Carl Scheibler

From Wikipedia, the free encyclopedia
Jump to: navigation, search
For the German-Polish industrialist, see Karl Wilhelm Scheibler.
Carl Scheibler
Carl Scheibler.jpg
Carl Scheibler
Born (1827-02-16)February 16, 1827
Gemereth/Eupen, Germany
Died April 2, 1899(1899-04-02) (aged 72)
Berlin , Germany
Nationality German
Fields sugar, chemistry
Alma mater University of Berlin

Carl Wilhelm Bernhard Scheibler (16 February 1827 – 2 April 1899) was a German chemist. Scheibler's research focused on sugar, including the technical chemistry of sugar production and the composition of molasses.

Scheibler was born the son of Friedrich August Theodor Scheibler (1788–1864) and Anna Gertrud Eschweiler (1806–1877) in Gemereth/Eupen, at that time a small town close to the Belgian border. He went to school in Aachen and studied chemistry at the University of Berlin. He received his PhD for his work De Wolframiatibus.[1] Scheibler worked with Gustav Werther in Königsberg and from 1858 at the Pommersche Provinzial-Zuckersiederei in Stettin.[2][3][3][4][5][5][6]

In 1866 Scheibler founded the Zuckerchemische und technische Laboratorium (Laboratory for sugar chemistry and technology) in Berlin, which was financed by the Verein der Deutschen Zuckerrübenindustrie (Association of the German Sugar Beet Industry). It was one of the first institutes dedicated to the chemistry of sugar. In 1870 Scheibler became professor at the Gewerbeakademie Berlin and at the University of Agriculture Berlin and he also was a member of the imperial patent office in Berlin between 1877 and 1882.[4][5]

After a conflict with the Verein der Deutschen Zuckerrübenindustrie in 1882, he only worked privately at his institute, but he was able to patent several inventions in that time. For example he helped his relative Carl Johann Heinrich Scheibler invent a fertiliser, and he also improved smokeless powder for Otto von Bismarck in 1888.[4][5]

His most influential patents were based on the technical production of sugar from beets. The crystallisation of sugar from molasses was difficult and therefore the sugar had to be separated from the molasses. In 1863 Scheibler invented the elution method. During his research on molasses he discovered several compounds in molasses, for example betaine, asparaginic acid, glutamic acid, arabinose, arabinic acid, dextran, phosphoglyceride and cholesterol.[4][5]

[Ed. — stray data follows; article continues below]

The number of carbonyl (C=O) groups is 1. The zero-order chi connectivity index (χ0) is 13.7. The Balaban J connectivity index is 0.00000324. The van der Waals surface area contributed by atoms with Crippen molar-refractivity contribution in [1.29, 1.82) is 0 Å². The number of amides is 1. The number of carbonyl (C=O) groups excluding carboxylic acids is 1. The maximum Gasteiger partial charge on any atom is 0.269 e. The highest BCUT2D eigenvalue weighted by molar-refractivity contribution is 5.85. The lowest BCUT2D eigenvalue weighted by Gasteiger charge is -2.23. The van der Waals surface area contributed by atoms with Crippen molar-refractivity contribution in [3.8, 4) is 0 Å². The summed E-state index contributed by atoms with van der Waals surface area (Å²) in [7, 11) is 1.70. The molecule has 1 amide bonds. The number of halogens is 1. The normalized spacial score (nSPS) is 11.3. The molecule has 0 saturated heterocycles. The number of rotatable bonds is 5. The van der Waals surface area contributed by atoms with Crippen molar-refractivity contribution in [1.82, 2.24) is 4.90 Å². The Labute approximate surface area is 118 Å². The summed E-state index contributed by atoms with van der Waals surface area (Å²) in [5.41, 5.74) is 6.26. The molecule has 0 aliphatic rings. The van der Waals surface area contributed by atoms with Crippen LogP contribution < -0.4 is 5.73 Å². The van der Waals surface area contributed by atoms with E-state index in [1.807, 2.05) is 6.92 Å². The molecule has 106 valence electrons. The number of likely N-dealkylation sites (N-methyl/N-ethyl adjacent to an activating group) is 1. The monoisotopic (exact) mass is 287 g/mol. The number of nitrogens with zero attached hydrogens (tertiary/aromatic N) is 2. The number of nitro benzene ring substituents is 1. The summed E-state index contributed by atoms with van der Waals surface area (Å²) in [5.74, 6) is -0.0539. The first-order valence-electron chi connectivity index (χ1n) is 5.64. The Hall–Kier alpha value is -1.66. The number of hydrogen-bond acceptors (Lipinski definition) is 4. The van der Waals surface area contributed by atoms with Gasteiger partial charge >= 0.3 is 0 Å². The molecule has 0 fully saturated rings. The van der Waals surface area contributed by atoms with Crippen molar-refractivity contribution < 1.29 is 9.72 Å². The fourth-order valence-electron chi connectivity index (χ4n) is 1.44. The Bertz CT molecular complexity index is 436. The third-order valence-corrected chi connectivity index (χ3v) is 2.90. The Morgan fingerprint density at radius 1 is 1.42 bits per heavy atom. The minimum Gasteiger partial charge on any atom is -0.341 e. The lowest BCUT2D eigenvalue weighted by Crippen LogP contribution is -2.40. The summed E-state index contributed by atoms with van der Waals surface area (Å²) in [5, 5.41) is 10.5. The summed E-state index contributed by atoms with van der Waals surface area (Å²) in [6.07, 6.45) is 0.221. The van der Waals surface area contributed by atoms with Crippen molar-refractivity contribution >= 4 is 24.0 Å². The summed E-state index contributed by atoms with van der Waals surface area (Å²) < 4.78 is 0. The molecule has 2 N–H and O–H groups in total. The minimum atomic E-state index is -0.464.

He improved the strontia saccharate process, in which strontium hydroxide is mixed with the molasses and strontium di-saccharate precipitates and can be separated from the molasses. Prior to World War I the beet sugar industry used 100,000 to 150,000 tons of strontium hydroxide for this process per year.[7]

Scheibler died in Berlin on 2 April 1899.[5]

References[edit]

  1. ^ "De Wolframiatibus : Dissertatio Inauguralis Chemica". Retrieved 2010-11-09. 
  2. ^ Elisabeth Nay-Scheibler: Die Geschichte der Familie Scheibler, in: Stiftung Scheibler-Museum Rotes Haus Monschau (Hg), Köln 1994
  3. ^ a b Carl Johann Heinrich Scheibler: Geschichte und Geschlechtsregister der Familie Scheibler, Cologne, 1895
  4. ^ a b c d Degener, P. (1900). "Carl Scheibler". Berichte der deutschen chemischen Gesellschaft 33 (3): 3839. doi:10.1002/cber.190003303200. 
  5. ^ a b c d e f Michael Engel (2005), "Scheibler, Carl Wilhelm Bernhard", Neue Deutsche Biographie (NDB) (in German) (Berlin: Duncker & Humblo) 22: 627–628 
  6. ^ Liebermann, C. (1899). "Sitzung vom 10. April 1899". Berichte der deutschen chemischen Gesellschaft 32: 981. doi:10.1002/cber.189903201153. 
  7. ^ Heriot, T. H. P (2008). "strontium saccharate process". Manufacture of Sugar from the Cane and Beet. ISBN 978-1-4437-2504-0. 

Further reading[edit]

  • "Carl Scheibler". Zeitschrift des Vereins der Deutschen Zucker-Industrie N. F. 36: 69 and 75–85. 1899. 
  • Rudolf Vierhaus: Deutsche Biographische Enzyklopädie, S. 793, 2. Ausgabe, K.G. Saur, München, ISBN 3-598-25030-4
  • "Industrial notes". Industrial & Engineering Chemistry 10 (6): 501. 1918. doi:10.1021/ie50102a037.